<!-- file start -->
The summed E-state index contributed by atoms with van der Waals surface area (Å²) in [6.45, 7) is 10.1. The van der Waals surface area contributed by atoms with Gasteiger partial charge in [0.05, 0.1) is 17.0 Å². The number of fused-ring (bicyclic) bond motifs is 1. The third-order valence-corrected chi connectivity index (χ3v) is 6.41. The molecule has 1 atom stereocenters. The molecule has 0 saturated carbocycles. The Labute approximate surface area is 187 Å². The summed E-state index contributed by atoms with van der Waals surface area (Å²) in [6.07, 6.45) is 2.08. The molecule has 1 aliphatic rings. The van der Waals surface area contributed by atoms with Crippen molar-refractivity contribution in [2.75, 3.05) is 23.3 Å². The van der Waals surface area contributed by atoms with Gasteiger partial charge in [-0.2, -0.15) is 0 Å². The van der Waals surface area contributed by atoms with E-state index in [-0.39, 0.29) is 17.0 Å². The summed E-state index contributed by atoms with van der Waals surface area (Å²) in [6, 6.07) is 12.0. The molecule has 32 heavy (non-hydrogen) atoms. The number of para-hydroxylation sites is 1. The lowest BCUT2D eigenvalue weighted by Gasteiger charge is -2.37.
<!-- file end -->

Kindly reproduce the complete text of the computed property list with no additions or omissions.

The summed E-state index contributed by atoms with van der Waals surface area (Å²) in [6.45, 7) is 10.1. The van der Waals surface area contributed by atoms with Gasteiger partial charge in [0.05, 0.1) is 17.0 Å². The number of fused-ring (bicyclic) bond motifs is 1. The third-order valence-corrected chi connectivity index (χ3v) is 6.41. The molecule has 1 atom stereocenters. The molecule has 0 saturated carbocycles. The Labute approximate surface area is 187 Å². The summed E-state index contributed by atoms with van der Waals surface area (Å²) in [6.07, 6.45) is 2.08. The molecule has 1 aliphatic rings. The van der Waals surface area contributed by atoms with Crippen molar-refractivity contribution in [2.75, 3.05) is 23.3 Å². The van der Waals surface area contributed by atoms with Gasteiger partial charge in [-0.2, -0.15) is 0 Å². The van der Waals surface area contributed by atoms with E-state index in [-0.39, 0.29) is 17.0 Å². The summed E-state index contributed by atoms with van der Waals surface area (Å²) in [6, 6.07) is 12.0. The molecule has 32 heavy (non-hydrogen) atoms. The number of para-hydroxylation sites is 1. The lowest BCUT2D eigenvalue weighted by Gasteiger charge is -2.37.